The head of the New Jersey Department of Environmental Protection said today that he is no longer looking into ways to bring development to the park, adding that state officials never had concrete plans for the park privatization in the first place. … Martin’s comments come six months after the DEP released an 18-page report outlining potential development projects — which included a hotel, amusement park and amphitheater — to be built on 38 of Liberty State Park’s 1,200 acres. … His decision to walk away from potential development at the waterfront park comes on the heels of an aggressive and creative campaign by advocates and elected officials to put the kibosh on any potential plans for development. Those efforts included a “picnic protest” at the park last spring, as well as a photo from a February protest that Pesin’s group sent to Gov. Chris Christie. …
Opinion: New Jersey Future report shows DEP trying to sell LSP to highest bidder
Source: Jeff Tittel, Jersey Journal, December 6, 2015
On Friday night after the Thanksgiving holiday, the NJDEP sneaked out the anticipated report conducted by New Jersey Future to privatize Liberty State Park. The Christie Administration hired New Jersey Future to consult the report and the plan was deliberately kept secret up until a lawsuit forced DEP to release the documents. … This report shows the DEP is trying to sell Liberty State Park to the highest bidder. The report calls for developments within the park that would be broken down into zones. Near the terminal building it calls for an event and conference center, hotel, catering hall, and shopping center. … With this report, it is clear that the Christie Administration would rather limit the public access and turn it over to private vendors that will over charge the public rather than actually run the park like it should run for the people of New Jersey. Governor Christie is following in lock step their plan to privatize state parklands.
N.J. moving ahead with plans to create wetlands at Liberty State Park
Source: Scott Fallon, NorthJersey.com, October 23, 2015
Proposals for the project were due from contractors Friday to excavate contamination and eventually build an area capable of sustaining a freshwater ecosystem near Liberty Science Center in Jersey City. Although a Department of Environmental Protection spokesman was unable to estimate the project’s cost, a park advocate said it was roughly $6 million. … Park advocates said those moves signal that the administration wants to bring in large development to the park, which they oppose. What kind of development the state is considering remains a mystery: the DEP has refused to make its contractor’s report on Liberty State public and did not participate in a Senate hearing this week on the issue.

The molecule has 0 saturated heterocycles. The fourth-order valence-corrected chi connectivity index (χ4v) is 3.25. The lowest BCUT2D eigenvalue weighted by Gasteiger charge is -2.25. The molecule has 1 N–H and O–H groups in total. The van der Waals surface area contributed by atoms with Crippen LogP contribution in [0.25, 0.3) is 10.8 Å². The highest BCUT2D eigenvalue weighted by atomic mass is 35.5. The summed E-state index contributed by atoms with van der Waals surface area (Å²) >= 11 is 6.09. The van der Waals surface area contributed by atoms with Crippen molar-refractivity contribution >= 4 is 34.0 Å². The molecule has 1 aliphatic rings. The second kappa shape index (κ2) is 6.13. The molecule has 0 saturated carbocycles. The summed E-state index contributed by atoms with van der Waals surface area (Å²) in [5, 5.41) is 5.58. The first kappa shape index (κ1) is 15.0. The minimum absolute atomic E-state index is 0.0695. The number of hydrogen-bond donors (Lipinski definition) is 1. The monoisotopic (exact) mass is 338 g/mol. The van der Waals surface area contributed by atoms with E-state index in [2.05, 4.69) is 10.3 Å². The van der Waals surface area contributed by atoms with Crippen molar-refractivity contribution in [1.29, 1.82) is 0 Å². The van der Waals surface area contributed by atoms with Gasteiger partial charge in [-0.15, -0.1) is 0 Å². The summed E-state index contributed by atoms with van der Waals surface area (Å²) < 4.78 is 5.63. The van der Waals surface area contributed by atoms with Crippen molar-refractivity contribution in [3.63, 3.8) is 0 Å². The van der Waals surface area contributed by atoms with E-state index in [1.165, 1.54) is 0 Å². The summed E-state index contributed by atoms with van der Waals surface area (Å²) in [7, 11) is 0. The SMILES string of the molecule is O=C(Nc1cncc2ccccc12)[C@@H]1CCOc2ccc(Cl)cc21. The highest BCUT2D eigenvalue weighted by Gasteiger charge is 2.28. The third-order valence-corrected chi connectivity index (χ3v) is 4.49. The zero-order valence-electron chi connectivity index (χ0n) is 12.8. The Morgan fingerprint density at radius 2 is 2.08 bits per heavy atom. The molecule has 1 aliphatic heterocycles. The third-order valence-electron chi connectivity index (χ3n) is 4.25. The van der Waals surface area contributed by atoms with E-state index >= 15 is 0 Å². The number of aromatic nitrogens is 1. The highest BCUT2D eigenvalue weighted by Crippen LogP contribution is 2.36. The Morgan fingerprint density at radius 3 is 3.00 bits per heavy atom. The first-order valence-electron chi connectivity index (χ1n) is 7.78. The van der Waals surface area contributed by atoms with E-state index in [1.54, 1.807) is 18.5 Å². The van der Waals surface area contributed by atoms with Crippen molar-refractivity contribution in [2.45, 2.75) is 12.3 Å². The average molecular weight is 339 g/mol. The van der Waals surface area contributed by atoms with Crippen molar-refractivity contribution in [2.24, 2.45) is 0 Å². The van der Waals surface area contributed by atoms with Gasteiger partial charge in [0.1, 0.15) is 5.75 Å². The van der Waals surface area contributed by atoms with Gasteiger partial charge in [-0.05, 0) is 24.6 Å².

Seeking a greater public role in LSP’s future
Source: Edward Colimore, philly.com, August 5, 2015
Liberty State Park advocates have called on Gov. Christie and the commissioner of environmental protection to hold at least two hearings at the park on any proposed development there, instead of one, as required by legislation signed into law in July. … Gov. Christie signed legislation in July that provided new protections against development at Liberty State Park but did not meet the expectations of park advocates, who still say the site is “very vulnerable.” The law requires at least one hearing at the park for any proposed project there, and gives the DEP commissioner the right of final approval. An earlier version – which opponents feared would open the door to the park’s privatization and commercialization – was signed by the governor in February, then revised to offer protections to the site, a popular gateway to the Statue of Liberty.
Christie signs Liberty State Park bill; park enthusiasts, environmentalists concerned
Source: Dustin Racioppi and Scott Fallon, NorthJersey.com, July 6, 2015
Governor Christie signed into law Monday night a bill intended to quell concerns over the future of Liberty State Park – but his signature did anything but that. Instead, environmentalists and park enthusiasts say, the so-called cleanup bill would plot a course toward private development of the state’s most-visited park, despite its many changes the last several weeks. The sprawling park along the Hudson River has been eyed over four decades for private development but each proposal has been fended off by advocates. … The law would allow the NJ Sports & Exposition Authority to review and possibly finance private development at Liberty State Park — a goal of the Christie administration, which has long seen the park, its 5 million annual visitors and its spectacular views of Manhattan as an untapped revenue source. The bill would give the final decision to the Department of Environmental Protection commissioner, who oversees state parks. … The bill’s recent changes were a sharp departure from only a few months ago when Senate President Stephen Sweeney introduced a bill intended to keep the authority out of all park matters. But in late June, the Senate changed the bill again keeping the authority involved. … Sweeney’s reversal still angered advocates who fear the administration intends to bring in large private development to Liberty and have the sports authority issue bonds to support it. Last year the administration paid contractors $120,000 to produce a report on the park’s development possibilities, which it has refused to make public.